When the Atlantic hurricane season officially kicked off on June 1 of this year, it made a lot of people nervous--and for good reason. After a much-needed lull in 2006, communities along the Atlantic and Gulf of Mexico coastlines braced themselves for the kind of beating they endured in 2004 and 2005--two of the worst hurricane seasons on record. [??] Ominously, weather scientists at the National Oceanic and Atmospheric Administration (NOAA), Washington, D.C., predict this year there is a 75 percent chance that hurricane activity in the Atlantic Ocean will be above normal, with 13 to 17 named storms, including milder tropical storms. Of these, NOAA said that three to five could become Category 3 hurricanes or higher. [??] While this would not top the worst-ever hurricane season of 2005--when there were 27 named storms and a whopping 14 hurricanes, according to the Asheville, North Carolina-based National Climatic Data Center--it certainly does not portend well for coastal states like Florida and Mississippi. In these states, homeowners insurance rates have already soared nearly as high as a rocket at Cape Canaveral. [??] Because it is essentially a long peninsula with two extensive coastlines, Florida has always been subject to very high hurricane risk. Indeed, prior to Hurricane Katrina in 2005, Hurricane Andrew--a Category 5 storm that devastated South Florida in 1992--ranked as the most expensive natural disaster in U.S. history. But the unprecedented hurricane activity in 2005 also inflicted billions of dollars in damage along the Gulf Coast in Alabama, Mississippi, Louisiana and Texas, leading many private insurers to pull back from states where hurricanes are most likely to occur.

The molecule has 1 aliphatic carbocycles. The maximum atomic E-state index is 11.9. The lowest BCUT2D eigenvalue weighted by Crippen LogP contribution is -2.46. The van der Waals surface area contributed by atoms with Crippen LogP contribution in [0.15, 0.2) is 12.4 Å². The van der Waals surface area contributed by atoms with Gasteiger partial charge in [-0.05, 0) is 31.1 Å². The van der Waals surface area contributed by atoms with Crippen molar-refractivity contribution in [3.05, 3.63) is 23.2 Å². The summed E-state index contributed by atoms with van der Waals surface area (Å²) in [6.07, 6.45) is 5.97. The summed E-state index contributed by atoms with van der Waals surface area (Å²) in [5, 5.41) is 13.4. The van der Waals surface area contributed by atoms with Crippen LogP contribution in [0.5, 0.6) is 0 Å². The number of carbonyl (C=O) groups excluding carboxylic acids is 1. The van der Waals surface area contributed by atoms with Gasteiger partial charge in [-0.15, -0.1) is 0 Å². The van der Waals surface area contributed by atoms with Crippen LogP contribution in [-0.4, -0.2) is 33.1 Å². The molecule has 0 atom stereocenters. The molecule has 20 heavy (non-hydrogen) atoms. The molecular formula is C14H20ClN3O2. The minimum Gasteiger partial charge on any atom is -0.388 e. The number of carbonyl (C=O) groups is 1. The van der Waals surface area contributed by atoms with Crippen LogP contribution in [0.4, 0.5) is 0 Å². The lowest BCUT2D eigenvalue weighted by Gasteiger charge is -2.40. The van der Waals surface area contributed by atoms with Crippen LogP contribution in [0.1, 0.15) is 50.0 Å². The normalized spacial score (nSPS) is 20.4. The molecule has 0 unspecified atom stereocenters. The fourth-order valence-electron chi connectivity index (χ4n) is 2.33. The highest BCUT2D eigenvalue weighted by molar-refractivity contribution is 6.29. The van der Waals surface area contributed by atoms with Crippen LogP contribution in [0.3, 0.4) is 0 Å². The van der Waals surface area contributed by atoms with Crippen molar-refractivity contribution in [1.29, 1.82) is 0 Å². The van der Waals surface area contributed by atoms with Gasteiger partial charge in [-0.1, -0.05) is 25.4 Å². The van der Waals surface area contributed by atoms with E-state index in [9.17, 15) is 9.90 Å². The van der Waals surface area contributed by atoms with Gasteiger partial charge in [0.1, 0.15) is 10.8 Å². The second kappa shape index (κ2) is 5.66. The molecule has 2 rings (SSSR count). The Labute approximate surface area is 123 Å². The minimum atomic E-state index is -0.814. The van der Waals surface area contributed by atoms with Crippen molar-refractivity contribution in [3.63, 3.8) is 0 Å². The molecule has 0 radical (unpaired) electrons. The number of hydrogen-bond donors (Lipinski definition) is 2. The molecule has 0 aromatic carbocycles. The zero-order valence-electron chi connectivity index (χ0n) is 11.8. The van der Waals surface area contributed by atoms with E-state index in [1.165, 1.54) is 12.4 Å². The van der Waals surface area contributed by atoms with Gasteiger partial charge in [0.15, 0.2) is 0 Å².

The result was a homeowners insurance crisis that forced coastal states to adopt a variety of emergency remedies--including Florida, which took the controversial step of expanding its own insurance underwriting facility to fill the vacuum when private insurers pulled back from the homeowners market. That state-owned facility, Jacksonville, Florida-based Citizens Property Insurance Corporation, is now Florida's largest homeowners insurer and provides sharp competition for the private market.
In Florida, where the average annual premium for a homeowners insurance policy went up 40 percent after the 2004 and 2005 hurricane seasons, there were reports of some homeowners in coastal areas getting hit with rate increases upward of 800 percent, according to Florida Insurance Commissioner Kevin McCarty. "There were some people who had to take a second job just to afford their homeowners insurance," says McCarty.
The situation is pretty much the same in Mississippi. "The market is very tight, particularly along the coast, and [homeowners coverage] is very expensive," says George Dale, Mississippi's state insurance commissioner.
And while tightening in the homeowners insurance market has yet to produce a significant problem for mortgage servicers, it bears watching closely, says Freddie Mac. "There are a lot of situations that give us concern, although we have yet to see a direct impact," says Al LeQuang, director of insurance relations at Freddie Mac. "What we want to see is a stable source of [homeowners] insurance, and a source that is affordable."
By almost any measure, the 2004 and 2005 hurricane seasons were unprecedented both in terms of storm activity and related damage. There were 15 named storms in 2004, including eight hurricanes--six of which were rated as Category 3 or higher. Florida was especially hard-hit in 2004, with four hurricanes making landfall, including two--Frances and Jeanne--just three weeks apart. According to the New York-based Insurance Information Institute (III), an insurance industry-funded research and educational organization, insured hurricane-related losses in 2004 (including but not limited to homeowners insurance) totaled $23. …